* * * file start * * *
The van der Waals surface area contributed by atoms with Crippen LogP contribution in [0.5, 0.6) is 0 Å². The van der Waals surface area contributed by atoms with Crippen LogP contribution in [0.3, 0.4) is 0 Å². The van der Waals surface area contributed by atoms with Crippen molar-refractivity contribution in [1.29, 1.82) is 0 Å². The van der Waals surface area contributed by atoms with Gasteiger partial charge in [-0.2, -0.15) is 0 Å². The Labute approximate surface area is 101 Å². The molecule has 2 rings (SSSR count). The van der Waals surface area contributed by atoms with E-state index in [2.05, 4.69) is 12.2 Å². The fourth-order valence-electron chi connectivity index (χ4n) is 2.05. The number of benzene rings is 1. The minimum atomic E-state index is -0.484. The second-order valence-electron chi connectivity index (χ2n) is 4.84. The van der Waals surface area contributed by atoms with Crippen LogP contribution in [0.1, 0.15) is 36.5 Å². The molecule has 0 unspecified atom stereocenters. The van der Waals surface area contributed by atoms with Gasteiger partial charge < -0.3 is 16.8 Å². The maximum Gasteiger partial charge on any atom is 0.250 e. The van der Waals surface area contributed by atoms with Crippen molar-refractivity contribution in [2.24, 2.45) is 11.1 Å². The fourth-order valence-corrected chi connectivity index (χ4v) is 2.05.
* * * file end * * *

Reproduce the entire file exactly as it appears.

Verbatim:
The van der Waals surface area contributed by atoms with Crippen LogP contribution in [0.5, 0.6) is 0 Å². The van der Waals surface area contributed by atoms with Crippen LogP contribution in [0.3, 0.4) is 0 Å². The van der Waals surface area contributed by atoms with Crippen molar-refractivity contribution in [1.29, 1.82) is 0 Å². The van der Waals surface area contributed by atoms with Gasteiger partial charge in [-0.2, -0.15) is 0 Å². The Labute approximate surface area is 101 Å². The molecule has 2 rings (SSSR count). The van der Waals surface area contributed by atoms with E-state index in [2.05, 4.69) is 12.2 Å². The fourth-order valence-electron chi connectivity index (χ4n) is 2.05. The number of benzene rings is 1. The minimum atomic E-state index is -0.484. The second-order valence-electron chi connectivity index (χ2n) is 4.84. The van der Waals surface area contributed by atoms with Crippen LogP contribution in [0.1, 0.15) is 36.5 Å². The molecule has 0 unspecified atom stereocenters. The van der Waals surface area contributed by atoms with Gasteiger partial charge < -0.3 is 16.8 Å². The maximum Gasteiger partial charge on any atom is 0.250 e. The van der Waals surface area contributed by atoms with Crippen molar-refractivity contribution in [2.24, 2.45) is 11.1 Å². The fourth-order valence-corrected chi connectivity index (χ4v) is 2.05.